By Filipe Pacheco
The stock fell as much as 9.4% in Riyadh before trimming losses to close down 9.1% at 30 riyals. That compares with the 32 riyals at which it began trading on Dec. 11. The Tadawul All Share Index retreated 8.3%.
Markets across the Middle East tumbled Sunday after Saudi Arabia ignited an all-out oil price war by slashing pricing for its crude, making the deepest cuts in more than 30 years on its main grades. The declines for Saudi Aramco are a setback for a government that had celebrated last year’s record $29 billion initial public offering as a showpiece of Crown Prince Mohammad bin Salman’s drive to open up the energy-dependent economy.
Aramco’s pricing cuts were the first response to the breakup on Friday of OPEC’s alliance with partners like Russia. Oil plunged the most since 2008 following the failure of the talks.
The outcome of that oil suppliers’ meeting was “an astonishing reversal of what appeared to be a pending production cut” to compensate for lower demand caused by the coronavirus outbreak, said Edward Bell, senior director for market economics at Emirates NBD PJSC in Dubai. “Aramco was extremely clear in its prospectus that production decisions are set by the government, not the company. So, this will be the first implication of that clause in Aramco strategy.”
The kingdom plans to increase crude output next month to more than 10 million barrels a day, according to people familiar with the conversations, who asked not to be named to protect commercial relations.
Shares of Aramco, the world’s biggest oil exporter, had largely defied gravity since they were listed, not falling below the IPO price even as the coronavirus led to a slump in crude. As of March 5, the stock had slipped only about 6% this year.
Aramco’s recent performance contrasts with an initial rally of about 20% within the first two days, a surge that boosted the oil giant’s valuation to the $2 trillion Prince Mohammed was seeking. The company’s IPO was central to the prince’s ambitious strategy of generating funds to diversify the economy and wean Saudi Arabia from its dependence on oil.
In the end, the shares were sold mostly to local investors, who were encouraged to buy after foreigners balked at the offering price.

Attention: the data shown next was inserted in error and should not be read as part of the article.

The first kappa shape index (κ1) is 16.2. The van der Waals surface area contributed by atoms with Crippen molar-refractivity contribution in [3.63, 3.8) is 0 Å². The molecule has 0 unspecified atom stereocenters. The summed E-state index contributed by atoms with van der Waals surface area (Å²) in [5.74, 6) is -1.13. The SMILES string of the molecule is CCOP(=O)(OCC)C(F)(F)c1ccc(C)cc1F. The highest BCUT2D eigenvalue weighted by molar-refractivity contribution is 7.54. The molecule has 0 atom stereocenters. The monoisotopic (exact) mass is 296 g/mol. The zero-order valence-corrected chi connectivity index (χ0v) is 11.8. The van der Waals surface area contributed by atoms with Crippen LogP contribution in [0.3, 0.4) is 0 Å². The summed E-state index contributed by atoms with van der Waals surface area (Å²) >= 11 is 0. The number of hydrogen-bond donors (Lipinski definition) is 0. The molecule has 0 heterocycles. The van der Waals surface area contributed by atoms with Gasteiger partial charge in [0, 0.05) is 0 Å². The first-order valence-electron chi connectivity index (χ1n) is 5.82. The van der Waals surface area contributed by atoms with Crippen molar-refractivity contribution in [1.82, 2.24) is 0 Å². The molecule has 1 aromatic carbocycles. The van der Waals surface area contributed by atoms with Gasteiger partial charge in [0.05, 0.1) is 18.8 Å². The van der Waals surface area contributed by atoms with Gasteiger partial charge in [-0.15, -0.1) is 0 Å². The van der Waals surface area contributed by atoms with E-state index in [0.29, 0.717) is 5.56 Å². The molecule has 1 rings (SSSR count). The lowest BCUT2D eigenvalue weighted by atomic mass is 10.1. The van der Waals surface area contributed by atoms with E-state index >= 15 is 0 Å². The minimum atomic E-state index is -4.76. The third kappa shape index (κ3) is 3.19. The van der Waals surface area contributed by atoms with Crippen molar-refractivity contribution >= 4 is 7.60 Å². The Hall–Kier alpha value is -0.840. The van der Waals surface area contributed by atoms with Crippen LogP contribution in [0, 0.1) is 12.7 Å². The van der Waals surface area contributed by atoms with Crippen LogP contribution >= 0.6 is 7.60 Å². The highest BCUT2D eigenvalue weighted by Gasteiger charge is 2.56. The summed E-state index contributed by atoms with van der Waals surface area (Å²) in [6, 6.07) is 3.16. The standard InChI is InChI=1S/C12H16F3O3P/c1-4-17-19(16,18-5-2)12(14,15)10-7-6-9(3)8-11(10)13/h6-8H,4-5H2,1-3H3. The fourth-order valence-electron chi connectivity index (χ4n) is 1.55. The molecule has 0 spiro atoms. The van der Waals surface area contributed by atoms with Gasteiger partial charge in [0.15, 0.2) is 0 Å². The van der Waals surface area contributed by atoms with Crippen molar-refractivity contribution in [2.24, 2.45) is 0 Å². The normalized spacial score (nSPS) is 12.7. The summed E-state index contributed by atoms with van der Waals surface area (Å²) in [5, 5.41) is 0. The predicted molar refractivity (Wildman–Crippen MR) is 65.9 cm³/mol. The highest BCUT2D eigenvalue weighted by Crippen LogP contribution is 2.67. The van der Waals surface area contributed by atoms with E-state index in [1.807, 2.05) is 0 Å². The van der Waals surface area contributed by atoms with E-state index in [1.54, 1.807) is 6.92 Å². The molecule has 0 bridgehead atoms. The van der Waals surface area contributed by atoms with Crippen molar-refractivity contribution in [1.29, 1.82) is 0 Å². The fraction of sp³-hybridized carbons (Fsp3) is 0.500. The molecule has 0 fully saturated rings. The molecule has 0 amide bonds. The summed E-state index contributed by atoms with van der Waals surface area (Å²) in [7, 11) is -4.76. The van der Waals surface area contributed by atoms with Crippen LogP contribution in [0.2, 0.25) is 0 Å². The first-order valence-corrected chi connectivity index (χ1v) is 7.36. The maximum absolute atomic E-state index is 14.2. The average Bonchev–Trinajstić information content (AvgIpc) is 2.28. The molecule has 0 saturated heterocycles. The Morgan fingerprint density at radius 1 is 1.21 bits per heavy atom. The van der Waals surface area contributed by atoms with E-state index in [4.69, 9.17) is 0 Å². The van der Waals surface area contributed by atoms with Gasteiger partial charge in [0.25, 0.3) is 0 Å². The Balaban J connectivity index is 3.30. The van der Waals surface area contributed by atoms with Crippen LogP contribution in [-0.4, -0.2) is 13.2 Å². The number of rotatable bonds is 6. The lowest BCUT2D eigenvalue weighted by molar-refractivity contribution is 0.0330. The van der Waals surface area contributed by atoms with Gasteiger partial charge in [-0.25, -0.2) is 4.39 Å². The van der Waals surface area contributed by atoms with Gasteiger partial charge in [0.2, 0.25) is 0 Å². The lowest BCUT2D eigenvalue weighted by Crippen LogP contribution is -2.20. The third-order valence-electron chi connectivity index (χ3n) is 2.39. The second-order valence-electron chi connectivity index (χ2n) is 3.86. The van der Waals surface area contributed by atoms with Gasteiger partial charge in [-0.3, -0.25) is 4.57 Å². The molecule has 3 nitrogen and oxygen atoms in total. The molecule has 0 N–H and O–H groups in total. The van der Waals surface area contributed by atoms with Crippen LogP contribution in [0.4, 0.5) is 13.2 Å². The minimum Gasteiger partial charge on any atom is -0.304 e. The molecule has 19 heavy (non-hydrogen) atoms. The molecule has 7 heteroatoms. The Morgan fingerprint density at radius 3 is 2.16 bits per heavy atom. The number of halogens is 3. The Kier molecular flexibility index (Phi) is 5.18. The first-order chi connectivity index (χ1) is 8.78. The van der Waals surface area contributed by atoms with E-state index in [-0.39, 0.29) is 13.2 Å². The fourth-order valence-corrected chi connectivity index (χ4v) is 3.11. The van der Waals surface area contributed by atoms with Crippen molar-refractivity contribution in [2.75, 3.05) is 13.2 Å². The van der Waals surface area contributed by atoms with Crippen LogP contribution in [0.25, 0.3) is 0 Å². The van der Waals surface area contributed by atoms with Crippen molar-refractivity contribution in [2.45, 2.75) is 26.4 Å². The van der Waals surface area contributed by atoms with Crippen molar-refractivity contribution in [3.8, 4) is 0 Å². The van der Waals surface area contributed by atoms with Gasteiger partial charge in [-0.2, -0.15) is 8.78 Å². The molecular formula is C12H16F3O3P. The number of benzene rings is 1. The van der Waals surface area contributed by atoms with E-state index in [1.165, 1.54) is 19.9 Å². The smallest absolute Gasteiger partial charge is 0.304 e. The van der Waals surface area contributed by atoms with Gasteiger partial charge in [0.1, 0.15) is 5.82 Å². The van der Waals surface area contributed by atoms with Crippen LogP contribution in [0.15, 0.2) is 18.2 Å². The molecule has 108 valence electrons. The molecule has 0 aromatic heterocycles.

The drop for Aramco on Sunday means more than $400 billion of market value has been wiped out in about three months, compared with a peak market value in excess of $2 trillion that it reached in December.
An index tracking energy shares in Europe lost 5.5% on Friday, the most for a session since June 2016, with major producers such as Total SA, BP Plc and Royal Dutch Shell Plc retreating between 4.9% and 5.9%. In the U.S., Exxon Mobil Corp. dropped 4.8%.
Aramco’s slump could deter the government from selling more shares either domestically or on a foreign exchange, a possibility that Chairman Yasir Al Rumayyan laid out in an interview last month.
Out of 18 analysts tracked by Bloomberg, two have a buy recommendation for Aramco, while there are 12 hold and four sell ratings.
The collapse of the meeting between the Organization of Petroleum Exporting Countries and its erstwhile partners effectively ends the cooperation between the Saudis and Russia that has underpinned oil prices since 2016. Unshackled from the cartel’s restrictions and with budget holes to fill, there is every chance producers will ramp up output. A reduction in the official selling prices, or OSPs, suggests the Saudis are looking to do just that.
“Saudi Arabia is now really going into a full price war,” said Iman Nasseri, managing director for the Middle East at oil consultant FGE.